Rumors had occasionally surfaced that the Cure were on the verge of disbanding, as they once again did following the release of the successful 1989 record Disintegration. Smith told Rolling Stone’s Azerrad that it would be the group’s last recording, and declared “nothing in the world will make me go out and tour again;” but Azerrad pointed out that such statements had been heard before from him and the band. However, they did fire longtime band member Tolhurst for his binge drinking, which had become increasingly disruptive; he was reportedly a terrible keyboard player, and Gallup explained to Azerrad that “it was fun to have him around, even though he didn’t contribute much to the music. He was a part of the Cure.” Tolhurst, however, sued, and in 1993 a court overturned his claim that he was entitled to more financial compensation for his longtime contribution.
Nevertheless, Disintegration was a phenomenal success—Azerrad contended that it “may be the Cure’s best. It’s a bleak record with no obvious singles”—and the band launched another serious world tour. By now, wrote Sheffield, “Smith settled into an enviable gig as a prophet of Shellyean isolation in one stadium after another, with a presold mass audience regarding itself as a cult.” For their next studio effort, the band again returned to the double-LP format with Wish. It would be their first effort to reach the Number One spot on the British charts, and sold over a million copies in the U.S. as well with its mix of cheery pop tunes and morose paeans to love gone wrong. Two live releases from 1993, Paris and Show, would grow out of their Wish tour dates; though they posted unimpressive sales, fans continued their worship and imitation of the band. But Smith knew their appeal was greater than just the visible legions of teenagers at the shows. At one point, Polygram execs even commissioned a profile on the band’s fan base, and were surprised to find that its scope was farther-ranging than morose teenagers. “The Cure are liked by some people I don’t even like!” Smith told Reynolds in Melody Maker.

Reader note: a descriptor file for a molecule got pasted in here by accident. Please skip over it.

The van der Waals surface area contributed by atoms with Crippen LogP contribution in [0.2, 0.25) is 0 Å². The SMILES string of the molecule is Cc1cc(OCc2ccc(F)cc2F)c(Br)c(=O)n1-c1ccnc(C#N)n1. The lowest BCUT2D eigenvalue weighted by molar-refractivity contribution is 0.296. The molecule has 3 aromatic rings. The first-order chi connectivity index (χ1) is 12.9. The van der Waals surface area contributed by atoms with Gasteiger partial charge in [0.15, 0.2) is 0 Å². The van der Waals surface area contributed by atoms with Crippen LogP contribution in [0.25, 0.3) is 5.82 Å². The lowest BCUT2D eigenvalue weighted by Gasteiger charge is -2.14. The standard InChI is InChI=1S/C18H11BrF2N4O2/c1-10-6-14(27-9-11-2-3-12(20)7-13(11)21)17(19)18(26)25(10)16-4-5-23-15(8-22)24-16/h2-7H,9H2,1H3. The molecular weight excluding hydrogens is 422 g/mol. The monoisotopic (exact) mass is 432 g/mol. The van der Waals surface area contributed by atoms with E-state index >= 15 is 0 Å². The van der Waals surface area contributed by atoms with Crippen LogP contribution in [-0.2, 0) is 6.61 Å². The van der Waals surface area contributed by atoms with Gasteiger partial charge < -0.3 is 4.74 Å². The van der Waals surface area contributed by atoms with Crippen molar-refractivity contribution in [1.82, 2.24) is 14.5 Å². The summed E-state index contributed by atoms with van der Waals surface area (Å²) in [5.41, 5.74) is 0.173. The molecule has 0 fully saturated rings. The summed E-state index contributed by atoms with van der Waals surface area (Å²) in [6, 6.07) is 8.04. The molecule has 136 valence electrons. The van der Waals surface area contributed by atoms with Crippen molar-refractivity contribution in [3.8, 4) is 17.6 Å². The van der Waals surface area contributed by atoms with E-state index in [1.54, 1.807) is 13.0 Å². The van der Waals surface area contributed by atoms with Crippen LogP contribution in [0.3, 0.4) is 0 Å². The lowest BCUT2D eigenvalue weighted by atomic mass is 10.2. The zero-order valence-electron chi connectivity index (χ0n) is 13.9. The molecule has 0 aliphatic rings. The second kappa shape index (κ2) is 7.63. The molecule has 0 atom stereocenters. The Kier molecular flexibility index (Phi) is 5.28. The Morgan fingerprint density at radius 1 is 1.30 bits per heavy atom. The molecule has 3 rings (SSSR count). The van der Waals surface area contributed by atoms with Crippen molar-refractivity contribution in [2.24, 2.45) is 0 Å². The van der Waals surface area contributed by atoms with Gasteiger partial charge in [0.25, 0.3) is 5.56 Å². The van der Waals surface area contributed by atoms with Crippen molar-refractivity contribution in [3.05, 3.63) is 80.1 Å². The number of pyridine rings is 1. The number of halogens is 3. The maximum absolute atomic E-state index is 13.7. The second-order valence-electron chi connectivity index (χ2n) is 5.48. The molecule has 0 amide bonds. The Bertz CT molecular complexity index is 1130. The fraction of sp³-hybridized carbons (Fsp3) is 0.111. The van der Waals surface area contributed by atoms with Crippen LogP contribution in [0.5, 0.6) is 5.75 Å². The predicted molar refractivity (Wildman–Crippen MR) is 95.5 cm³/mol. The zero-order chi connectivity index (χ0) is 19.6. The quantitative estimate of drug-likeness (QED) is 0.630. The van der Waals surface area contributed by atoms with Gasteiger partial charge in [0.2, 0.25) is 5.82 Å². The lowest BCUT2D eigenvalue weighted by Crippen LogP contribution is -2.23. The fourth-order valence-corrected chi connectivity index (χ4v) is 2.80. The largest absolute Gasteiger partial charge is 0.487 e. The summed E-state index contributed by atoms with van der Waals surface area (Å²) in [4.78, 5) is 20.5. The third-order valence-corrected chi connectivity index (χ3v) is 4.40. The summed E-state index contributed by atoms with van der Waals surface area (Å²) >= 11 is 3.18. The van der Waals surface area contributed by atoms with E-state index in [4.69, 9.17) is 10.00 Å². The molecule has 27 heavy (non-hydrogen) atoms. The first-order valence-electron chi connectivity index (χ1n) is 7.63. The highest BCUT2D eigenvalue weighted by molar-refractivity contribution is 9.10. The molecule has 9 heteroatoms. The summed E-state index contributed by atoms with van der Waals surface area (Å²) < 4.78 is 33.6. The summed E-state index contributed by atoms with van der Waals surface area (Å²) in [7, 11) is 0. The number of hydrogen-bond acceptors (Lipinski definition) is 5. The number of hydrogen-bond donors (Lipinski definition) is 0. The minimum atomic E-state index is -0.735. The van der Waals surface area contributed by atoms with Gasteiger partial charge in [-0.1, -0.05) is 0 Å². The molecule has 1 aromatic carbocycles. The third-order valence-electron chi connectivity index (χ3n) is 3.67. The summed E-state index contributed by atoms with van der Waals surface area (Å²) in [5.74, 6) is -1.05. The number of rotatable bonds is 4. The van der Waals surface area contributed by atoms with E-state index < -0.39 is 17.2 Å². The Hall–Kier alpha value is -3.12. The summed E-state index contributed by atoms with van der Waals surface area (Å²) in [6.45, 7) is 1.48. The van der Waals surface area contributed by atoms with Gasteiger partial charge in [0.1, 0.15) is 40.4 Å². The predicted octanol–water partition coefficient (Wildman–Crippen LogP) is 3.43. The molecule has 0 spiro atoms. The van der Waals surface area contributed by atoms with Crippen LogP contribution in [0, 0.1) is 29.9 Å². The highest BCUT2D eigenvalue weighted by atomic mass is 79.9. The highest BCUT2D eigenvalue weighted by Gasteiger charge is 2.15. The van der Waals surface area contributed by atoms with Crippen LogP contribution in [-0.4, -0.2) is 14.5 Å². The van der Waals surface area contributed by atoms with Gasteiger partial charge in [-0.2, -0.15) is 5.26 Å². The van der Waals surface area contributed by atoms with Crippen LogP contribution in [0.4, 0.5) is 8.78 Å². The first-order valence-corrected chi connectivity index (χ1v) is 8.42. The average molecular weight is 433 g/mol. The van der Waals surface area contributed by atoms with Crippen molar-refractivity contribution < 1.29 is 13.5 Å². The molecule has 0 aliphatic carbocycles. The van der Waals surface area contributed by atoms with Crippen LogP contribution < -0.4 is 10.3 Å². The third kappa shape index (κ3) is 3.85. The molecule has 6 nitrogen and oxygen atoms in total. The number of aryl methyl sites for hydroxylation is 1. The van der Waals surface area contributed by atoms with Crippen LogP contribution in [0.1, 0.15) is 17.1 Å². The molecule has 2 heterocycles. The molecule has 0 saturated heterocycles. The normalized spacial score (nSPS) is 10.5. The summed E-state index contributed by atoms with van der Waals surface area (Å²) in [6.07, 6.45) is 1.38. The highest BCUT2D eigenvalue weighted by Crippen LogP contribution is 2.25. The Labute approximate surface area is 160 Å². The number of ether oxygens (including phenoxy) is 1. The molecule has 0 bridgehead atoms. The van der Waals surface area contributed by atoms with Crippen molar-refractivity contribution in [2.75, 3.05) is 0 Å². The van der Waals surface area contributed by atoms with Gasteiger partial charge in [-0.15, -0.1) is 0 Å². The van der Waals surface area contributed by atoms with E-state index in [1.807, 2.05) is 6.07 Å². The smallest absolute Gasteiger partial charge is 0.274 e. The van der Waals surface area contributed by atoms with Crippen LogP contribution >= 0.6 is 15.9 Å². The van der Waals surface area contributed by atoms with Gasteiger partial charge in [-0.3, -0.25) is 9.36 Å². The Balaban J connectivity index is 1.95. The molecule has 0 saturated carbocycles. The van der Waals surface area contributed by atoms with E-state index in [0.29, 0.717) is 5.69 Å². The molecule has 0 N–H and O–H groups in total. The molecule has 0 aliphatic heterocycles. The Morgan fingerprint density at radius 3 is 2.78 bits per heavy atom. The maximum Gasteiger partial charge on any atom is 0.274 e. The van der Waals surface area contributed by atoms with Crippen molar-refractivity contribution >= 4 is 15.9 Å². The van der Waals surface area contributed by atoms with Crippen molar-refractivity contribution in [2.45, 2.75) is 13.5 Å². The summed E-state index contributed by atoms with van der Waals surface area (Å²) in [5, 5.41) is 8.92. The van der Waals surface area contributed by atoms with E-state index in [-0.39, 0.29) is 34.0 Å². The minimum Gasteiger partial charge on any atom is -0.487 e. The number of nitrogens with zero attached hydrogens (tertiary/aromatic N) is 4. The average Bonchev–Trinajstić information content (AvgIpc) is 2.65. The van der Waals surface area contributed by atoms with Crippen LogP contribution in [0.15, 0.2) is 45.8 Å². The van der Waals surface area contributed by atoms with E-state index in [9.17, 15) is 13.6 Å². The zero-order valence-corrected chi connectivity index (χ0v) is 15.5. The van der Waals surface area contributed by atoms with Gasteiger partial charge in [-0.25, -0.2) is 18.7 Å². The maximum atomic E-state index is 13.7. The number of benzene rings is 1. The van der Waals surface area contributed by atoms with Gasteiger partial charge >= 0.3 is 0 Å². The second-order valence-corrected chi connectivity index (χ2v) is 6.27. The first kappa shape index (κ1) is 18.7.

In decadent rock-star fashion, the band lived together for a year at Jane Seymour’s manse in Bath, England, where they wrote two dozen songs for their 1996 release Wild Mood Swings. Fourteen of those made it onto the record, and despite the goth setting the songs evinced some expanded musical horizons. With far less gloomy moments than previous efforts, Wild Mood Swings dabbled in Mexican horns and percussion, a string section at one point, and even worked with an Indian orchestra. Sheffield reviewed the album for Details and gave it a mixed assessment, asserting it “whisks you off to a time zone where it’s always the ‘80s.”
Though the album failed to make a dent in the glut of alternative-rock releases that year, Wild Mood Swings nevertheless served to mark their longevity in the genre in a year that saw the reunion of the Sex Pistols, the return to the studio for Echo and the Bunnymen, and a release of cover songs of Joy Division. The Cure even had their own official Web site. Smith remained unmoved, however, by the rebirth of punk that year, as he told Alternative Press’s Thompson—“If it were my choice, we would have ended ten years ago.”
Three Imaginary Boys, Fiction, 1979; released in the U.S. as Boys Don’t Cry, 1980, Elektra, 1988.
Seventeen Seconds, 1980, Elektra, 1988.
Faith, 1981, Elektra, 1988.
Pornography, A&M, 1982, Elektra, 1988.
The Walk (EP), Sire, 1983.
Japanese Whispers, Sire, 1983.
The Top, Sire, 1984.
Concert: Cure Live, Fiction, 1984.
Concert and Curiosity, Fiction, 1984.
The Head on the Door, Elektra, 1985.
Standing on a Beach: The Singles, Elektra, 1986.
Staring at the Sea: The Singles, Elektra, 1986.
Kiss Me, Kiss Me, Kiss Me, Elektra, 1987.